Last July, Oregon set an example of gender inclusivity by becoming the first state to allow residents to select a non-binary—or gender X—identity on their driver's licenses.
Starting January 1, 2018, Oregonians will also be able to easily change the gender assignment and name on their birth certificate.
According to an informational video published by the Oregon Health Division last week, Oregon-born citizens are no longer required to obtain a court order to change their birth-appointed sex.
Instead, residents will be able to print and fill out an application from the Oregon Health Authority website, get it notarized and send it to the Oregon Public Health office with a $35 fee. Once the application materials are accepted, and after paying another $25 fee, a new, certified birth certificated is appointed.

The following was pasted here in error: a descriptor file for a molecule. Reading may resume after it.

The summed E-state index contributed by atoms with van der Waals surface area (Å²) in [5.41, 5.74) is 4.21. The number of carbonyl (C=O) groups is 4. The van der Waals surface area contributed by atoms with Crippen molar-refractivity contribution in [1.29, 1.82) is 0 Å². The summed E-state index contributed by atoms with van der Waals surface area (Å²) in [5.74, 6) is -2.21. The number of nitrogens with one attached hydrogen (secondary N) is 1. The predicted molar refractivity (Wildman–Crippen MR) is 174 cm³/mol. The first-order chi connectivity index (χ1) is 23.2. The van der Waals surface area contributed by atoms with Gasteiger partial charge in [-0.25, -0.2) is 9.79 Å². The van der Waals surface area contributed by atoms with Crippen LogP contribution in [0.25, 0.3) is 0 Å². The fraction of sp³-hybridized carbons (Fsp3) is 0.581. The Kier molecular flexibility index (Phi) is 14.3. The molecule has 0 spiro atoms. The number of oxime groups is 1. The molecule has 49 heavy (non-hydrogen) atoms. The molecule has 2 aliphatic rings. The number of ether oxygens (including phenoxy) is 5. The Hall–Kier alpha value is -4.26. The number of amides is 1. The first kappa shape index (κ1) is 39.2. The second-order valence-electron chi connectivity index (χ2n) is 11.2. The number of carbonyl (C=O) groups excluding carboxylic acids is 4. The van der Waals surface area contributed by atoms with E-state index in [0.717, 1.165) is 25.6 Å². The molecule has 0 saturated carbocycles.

This alternative gender and name change process comes after the passage of House Bill 2673— which was championed by the Portland-based nonprofit for LGBTQ rights, Basic Rights Oregon.
According to a spokesperson from Oregon Vital Records—the agency responsible for producing the new birth certificates—a non-binary option will also be available.
Basic Right's co-executive director, Nancy Haque, says the streamlined process aims to make access to basic services easier for transgender Oregonians.
"Many transgender Oregonians fear being publicly outed by having sensitive medical and personal information disclosed through the current court process," says Haque. "They have to post their name change on a public bulletin board and sometimes must answer personal medical questions in open court. This is a real barrier. Having a driver's license, credit cards and insurance card that accurately reflect one's name and gender simply makes it easier to get a job, housing and access medical care."